Armstrong Admits Doping

Disgraced cyclist Lance Armstrong finally admitted to years of doping yesterday as his emotional interview with Oprah went to air.

The cyclist, who has had his seven Tour de France titles stripped, as well as his bronze from 2000 confessed in his interview that his career was “one big lie”.

“This story was so perfect for so long. You overcome the disease, you win the Tour de France seven times – it was this mythic, perfect story, and it wasn’t true,” he said.

Armstrong revealed that he had been on a doping programme since the mid 1990’s where he had been involved in blood transfusions and banned substance use in his time in the sport.

However, he denied accusations that the US Postal Service Team’s doping programme was the most sophisticated in the sport, instead commenting that his doping in cycling is “so bad and so toxic.”

During the interview, Armstrong appeared composed and was thoughtful with his answers.

Despite coming clean, he tried to justify his actions of taking EPO and testosterone, due to his history as a cancer sufferer, but claims that his is just one of many drug cheats in a sport where doping creates a “level playing field.”

After admitting that he had ridden all seven of his victories in the Tour, he claimed he was clean in his comeback and had he not come back he would not have been caught.

He said: “The accusation and the alleged proof that they say that I doped after my comeback [in 2009] is not true. The last time I crossed that line [doping] was 2005.”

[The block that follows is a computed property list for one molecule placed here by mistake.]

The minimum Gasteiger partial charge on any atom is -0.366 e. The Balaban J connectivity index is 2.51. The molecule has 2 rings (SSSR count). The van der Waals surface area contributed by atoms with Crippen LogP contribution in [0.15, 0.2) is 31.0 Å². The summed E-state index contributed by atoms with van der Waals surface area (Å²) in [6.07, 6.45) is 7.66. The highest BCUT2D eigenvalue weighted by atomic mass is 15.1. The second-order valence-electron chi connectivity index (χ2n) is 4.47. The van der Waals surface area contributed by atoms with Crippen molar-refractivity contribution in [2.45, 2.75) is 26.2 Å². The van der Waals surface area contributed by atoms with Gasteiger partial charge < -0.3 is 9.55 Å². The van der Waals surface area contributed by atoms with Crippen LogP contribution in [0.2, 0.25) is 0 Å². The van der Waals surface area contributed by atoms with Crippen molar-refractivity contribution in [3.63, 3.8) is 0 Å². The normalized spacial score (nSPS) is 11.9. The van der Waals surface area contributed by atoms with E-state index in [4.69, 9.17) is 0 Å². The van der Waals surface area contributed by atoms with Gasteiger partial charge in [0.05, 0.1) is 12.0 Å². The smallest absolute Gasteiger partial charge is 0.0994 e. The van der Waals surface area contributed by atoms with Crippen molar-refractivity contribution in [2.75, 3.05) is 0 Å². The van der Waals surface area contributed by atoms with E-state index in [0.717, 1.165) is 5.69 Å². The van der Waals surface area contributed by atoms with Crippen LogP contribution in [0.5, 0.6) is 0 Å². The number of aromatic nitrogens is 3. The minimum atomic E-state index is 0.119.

He however knew the time was up when his friend George Hincapie testified against him.

He however has still not failed a test in the rules or competing and has been found guilty in retrospect: “I didn’t fail a test. Stuff was retroactively tested, and I failed those, but the hundreds of tests that I took, I passed them because there was nothing in my system.”

Armstrong has now hinted that he would like to get involved with anti-doping officials to back a truth and reconciliation process.

His career, “one big lie”, has still caused pain to many cyclists and people involved with cycling, and he now needs to show remorse to fellow people in the sport.

He has stopped people claiming victory, changed their lives and ultimately destroyed a sport that has already had doping offences.

Cycling will come back from this but in history, the 2000 years are ultimately a period of negativity and where road cycling is blanked out of positive sport.

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